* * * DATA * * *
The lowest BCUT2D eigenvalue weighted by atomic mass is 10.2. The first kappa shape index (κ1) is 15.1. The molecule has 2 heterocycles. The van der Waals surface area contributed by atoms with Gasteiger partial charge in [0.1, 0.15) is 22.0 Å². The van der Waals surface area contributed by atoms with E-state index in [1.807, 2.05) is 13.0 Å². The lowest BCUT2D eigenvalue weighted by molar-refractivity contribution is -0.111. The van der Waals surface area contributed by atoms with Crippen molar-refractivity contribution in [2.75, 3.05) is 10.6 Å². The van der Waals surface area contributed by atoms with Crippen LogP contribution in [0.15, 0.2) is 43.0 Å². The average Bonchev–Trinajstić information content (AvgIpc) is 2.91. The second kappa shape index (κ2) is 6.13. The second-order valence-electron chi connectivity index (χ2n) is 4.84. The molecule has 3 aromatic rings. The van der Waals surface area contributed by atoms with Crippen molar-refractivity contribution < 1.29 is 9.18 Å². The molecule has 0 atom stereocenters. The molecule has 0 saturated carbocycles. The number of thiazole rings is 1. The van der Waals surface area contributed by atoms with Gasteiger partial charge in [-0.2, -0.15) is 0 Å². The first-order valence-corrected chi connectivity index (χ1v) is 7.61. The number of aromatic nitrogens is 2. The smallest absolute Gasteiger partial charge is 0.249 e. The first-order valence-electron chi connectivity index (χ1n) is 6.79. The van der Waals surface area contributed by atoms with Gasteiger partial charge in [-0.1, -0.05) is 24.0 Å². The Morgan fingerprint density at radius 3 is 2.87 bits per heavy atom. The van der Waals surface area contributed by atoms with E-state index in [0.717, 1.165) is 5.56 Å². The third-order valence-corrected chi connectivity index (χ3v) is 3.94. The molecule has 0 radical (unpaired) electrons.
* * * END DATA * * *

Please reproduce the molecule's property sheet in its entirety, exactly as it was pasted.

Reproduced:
The lowest BCUT2D eigenvalue weighted by atomic mass is 10.2. The first kappa shape index (κ1) is 15.1. The molecule has 2 heterocycles. The van der Waals surface area contributed by atoms with Gasteiger partial charge in [0.1, 0.15) is 22.0 Å². The van der Waals surface area contributed by atoms with E-state index in [1.807, 2.05) is 13.0 Å². The lowest BCUT2D eigenvalue weighted by molar-refractivity contribution is -0.111. The van der Waals surface area contributed by atoms with Crippen molar-refractivity contribution in [2.75, 3.05) is 10.6 Å². The van der Waals surface area contributed by atoms with Crippen LogP contribution in [0.15, 0.2) is 43.0 Å². The average Bonchev–Trinajstić information content (AvgIpc) is 2.91. The second kappa shape index (κ2) is 6.13. The second-order valence-electron chi connectivity index (χ2n) is 4.84. The molecule has 3 aromatic rings. The van der Waals surface area contributed by atoms with Crippen molar-refractivity contribution < 1.29 is 9.18 Å². The molecule has 0 atom stereocenters. The molecule has 0 saturated carbocycles. The number of thiazole rings is 1. The van der Waals surface area contributed by atoms with Gasteiger partial charge in [-0.2, -0.15) is 0 Å². The first-order valence-corrected chi connectivity index (χ1v) is 7.61. The number of aromatic nitrogens is 2. The smallest absolute Gasteiger partial charge is 0.249 e. The first-order valence-electron chi connectivity index (χ1n) is 6.79. The van der Waals surface area contributed by atoms with Gasteiger partial charge in [-0.1, -0.05) is 24.0 Å². The Morgan fingerprint density at radius 3 is 2.87 bits per heavy atom. The van der Waals surface area contributed by atoms with E-state index in [0.717, 1.165) is 5.56 Å². The third-order valence-corrected chi connectivity index (χ3v) is 3.94. The molecule has 0 radical (unpaired) electrons.